The term "MPR vaccine" is based on the Latin names of the diseases.
The MMRV vaccine, a combined measles, mumps, rubella and varicella (chickenpox) vaccine, has been proposed as a replacement for the MMR vaccine to simplify administration of the vaccines. Preliminary data indicate a rate of febrile seizures of 9 per 10,000 vaccinations with MMRV, as opposed to 4 per 10,000 for separate MMR and varicella shots; U.S. health officials therefore do not express a preference for use of MMRV vaccine over separate injections.
In a 2012 study pediatricians and family doctors were sent a survey to gauge their awareness of the increased risk of febrile seizures (fever fits) in the MMRV. 74% of family doctors and 29% of pediatricians were unaware of the increased risk of febrile seizures. After reading an informational statement only 7% of family doctors and 20% of pediatricians would recommend the MMRV for a healthy 12- to 15-month-old child. The factor that was reported as the "most important" deciding factor in recommending the MMRV over the MMR+V was ACIP/AAFP/AAP recommendations (pediatricians, 77%; family physicians, 73%).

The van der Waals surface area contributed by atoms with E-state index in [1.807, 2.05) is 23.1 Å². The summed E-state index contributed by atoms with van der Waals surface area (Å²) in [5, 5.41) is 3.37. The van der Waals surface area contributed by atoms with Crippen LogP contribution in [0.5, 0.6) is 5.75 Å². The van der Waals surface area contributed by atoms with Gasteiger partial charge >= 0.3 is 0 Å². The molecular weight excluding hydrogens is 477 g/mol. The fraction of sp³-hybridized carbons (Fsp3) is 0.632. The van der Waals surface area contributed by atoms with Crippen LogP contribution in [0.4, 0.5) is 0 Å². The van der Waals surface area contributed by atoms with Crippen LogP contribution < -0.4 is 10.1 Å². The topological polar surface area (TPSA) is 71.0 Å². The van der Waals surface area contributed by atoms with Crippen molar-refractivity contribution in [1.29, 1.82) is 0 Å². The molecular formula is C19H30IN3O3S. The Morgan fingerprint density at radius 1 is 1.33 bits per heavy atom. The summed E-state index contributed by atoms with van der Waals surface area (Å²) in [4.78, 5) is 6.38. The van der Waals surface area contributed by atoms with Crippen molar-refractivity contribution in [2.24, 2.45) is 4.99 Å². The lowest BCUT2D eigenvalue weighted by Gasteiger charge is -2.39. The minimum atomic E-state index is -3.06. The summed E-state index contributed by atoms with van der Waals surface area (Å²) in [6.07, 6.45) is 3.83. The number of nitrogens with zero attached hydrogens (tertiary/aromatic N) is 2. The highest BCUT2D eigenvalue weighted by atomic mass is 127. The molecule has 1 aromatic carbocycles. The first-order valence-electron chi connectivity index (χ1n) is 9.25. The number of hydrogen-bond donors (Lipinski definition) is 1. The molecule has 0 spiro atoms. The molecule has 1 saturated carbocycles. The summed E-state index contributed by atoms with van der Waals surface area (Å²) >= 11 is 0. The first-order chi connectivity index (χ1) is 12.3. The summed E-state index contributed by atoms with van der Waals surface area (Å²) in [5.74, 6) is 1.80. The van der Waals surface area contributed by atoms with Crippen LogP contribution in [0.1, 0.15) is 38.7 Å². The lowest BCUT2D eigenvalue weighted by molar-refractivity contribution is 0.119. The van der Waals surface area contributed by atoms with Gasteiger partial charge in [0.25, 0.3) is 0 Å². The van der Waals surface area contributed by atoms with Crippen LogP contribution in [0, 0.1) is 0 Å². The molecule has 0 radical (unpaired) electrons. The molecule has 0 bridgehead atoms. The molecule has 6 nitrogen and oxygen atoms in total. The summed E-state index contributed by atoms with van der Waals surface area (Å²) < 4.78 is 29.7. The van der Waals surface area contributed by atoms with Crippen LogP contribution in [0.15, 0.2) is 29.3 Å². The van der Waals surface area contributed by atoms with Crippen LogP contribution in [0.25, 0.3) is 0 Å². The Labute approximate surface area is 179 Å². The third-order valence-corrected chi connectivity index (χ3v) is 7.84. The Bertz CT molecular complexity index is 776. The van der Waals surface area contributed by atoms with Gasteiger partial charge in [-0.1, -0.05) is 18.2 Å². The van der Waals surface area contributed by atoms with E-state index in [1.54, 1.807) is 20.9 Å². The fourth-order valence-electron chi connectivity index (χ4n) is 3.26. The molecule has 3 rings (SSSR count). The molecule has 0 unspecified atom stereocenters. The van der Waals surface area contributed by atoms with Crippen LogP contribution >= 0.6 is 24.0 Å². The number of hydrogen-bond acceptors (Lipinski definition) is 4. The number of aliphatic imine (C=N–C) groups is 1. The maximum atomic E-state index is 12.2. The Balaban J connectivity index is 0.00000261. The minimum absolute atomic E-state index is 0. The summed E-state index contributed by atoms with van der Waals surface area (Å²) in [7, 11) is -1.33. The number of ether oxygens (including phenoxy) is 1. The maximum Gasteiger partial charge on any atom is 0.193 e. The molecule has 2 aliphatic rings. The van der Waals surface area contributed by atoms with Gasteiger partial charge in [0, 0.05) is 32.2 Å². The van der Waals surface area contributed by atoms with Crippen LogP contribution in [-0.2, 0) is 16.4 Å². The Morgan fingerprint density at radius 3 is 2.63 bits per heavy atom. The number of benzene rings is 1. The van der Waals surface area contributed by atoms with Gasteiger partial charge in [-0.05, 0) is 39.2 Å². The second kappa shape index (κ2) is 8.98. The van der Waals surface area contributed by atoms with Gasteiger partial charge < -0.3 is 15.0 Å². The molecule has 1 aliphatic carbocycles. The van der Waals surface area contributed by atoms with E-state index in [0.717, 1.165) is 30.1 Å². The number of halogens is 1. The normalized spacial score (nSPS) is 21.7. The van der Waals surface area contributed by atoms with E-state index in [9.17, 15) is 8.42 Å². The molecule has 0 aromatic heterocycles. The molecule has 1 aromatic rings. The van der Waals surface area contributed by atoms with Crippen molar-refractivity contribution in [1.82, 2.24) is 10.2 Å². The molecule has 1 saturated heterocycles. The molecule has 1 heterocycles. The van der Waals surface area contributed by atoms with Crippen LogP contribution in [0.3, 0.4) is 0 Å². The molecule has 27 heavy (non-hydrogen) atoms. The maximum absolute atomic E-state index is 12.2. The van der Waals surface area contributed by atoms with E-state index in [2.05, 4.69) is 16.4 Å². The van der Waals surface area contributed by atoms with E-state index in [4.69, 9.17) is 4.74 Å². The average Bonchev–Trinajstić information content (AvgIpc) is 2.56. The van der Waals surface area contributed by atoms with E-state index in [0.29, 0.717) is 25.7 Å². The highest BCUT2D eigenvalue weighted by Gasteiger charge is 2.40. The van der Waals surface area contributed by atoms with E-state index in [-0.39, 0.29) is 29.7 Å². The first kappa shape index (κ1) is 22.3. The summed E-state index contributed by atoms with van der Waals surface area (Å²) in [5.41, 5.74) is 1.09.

Some brands of the vaccine use gelatine, derived from cattle or pigs, as a stabilizer. This has caused reduced take-up, and consequent increased levels of disease, among countries and communities with a high proportion of Muslims or Orthodox Jews.